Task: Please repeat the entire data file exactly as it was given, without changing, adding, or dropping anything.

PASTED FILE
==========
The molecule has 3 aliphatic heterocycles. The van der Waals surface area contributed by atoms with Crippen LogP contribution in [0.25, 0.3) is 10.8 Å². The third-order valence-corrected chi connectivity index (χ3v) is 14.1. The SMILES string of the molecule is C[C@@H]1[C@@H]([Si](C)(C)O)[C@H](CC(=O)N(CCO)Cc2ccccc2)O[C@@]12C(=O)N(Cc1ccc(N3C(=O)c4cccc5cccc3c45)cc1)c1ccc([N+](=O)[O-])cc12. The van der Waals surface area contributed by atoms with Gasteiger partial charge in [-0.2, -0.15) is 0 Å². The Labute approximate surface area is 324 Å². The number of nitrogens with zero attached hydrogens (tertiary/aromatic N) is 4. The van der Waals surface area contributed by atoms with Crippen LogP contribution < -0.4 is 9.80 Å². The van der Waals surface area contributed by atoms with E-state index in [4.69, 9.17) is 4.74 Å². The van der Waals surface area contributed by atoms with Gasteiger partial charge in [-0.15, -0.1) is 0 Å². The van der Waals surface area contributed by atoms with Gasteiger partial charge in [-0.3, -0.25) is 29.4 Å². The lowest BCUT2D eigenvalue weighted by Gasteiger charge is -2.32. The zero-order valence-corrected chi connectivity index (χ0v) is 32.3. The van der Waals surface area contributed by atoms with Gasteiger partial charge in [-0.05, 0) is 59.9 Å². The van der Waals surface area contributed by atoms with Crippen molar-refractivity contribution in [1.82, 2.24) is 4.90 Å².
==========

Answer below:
The molecule has 3 aliphatic heterocycles. The van der Waals surface area contributed by atoms with Crippen LogP contribution in [0.25, 0.3) is 10.8 Å². The third-order valence-corrected chi connectivity index (χ3v) is 14.1. The SMILES string of the molecule is C[C@@H]1[C@@H]([Si](C)(C)O)[C@H](CC(=O)N(CCO)Cc2ccccc2)O[C@@]12C(=O)N(Cc1ccc(N3C(=O)c4cccc5cccc3c45)cc1)c1ccc([N+](=O)[O-])cc12. The van der Waals surface area contributed by atoms with Gasteiger partial charge in [-0.2, -0.15) is 0 Å². The Labute approximate surface area is 324 Å². The number of nitrogens with zero attached hydrogens (tertiary/aromatic N) is 4. The van der Waals surface area contributed by atoms with Crippen LogP contribution < -0.4 is 9.80 Å². The van der Waals surface area contributed by atoms with E-state index in [4.69, 9.17) is 4.74 Å². The van der Waals surface area contributed by atoms with Gasteiger partial charge in [-0.15, -0.1) is 0 Å². The van der Waals surface area contributed by atoms with Gasteiger partial charge in [-0.3, -0.25) is 29.4 Å². The lowest BCUT2D eigenvalue weighted by Gasteiger charge is -2.32. The zero-order valence-corrected chi connectivity index (χ0v) is 32.3. The van der Waals surface area contributed by atoms with Gasteiger partial charge in [-0.05, 0) is 59.9 Å². The van der Waals surface area contributed by atoms with Crippen molar-refractivity contribution in [1.82, 2.24) is 4.90 Å².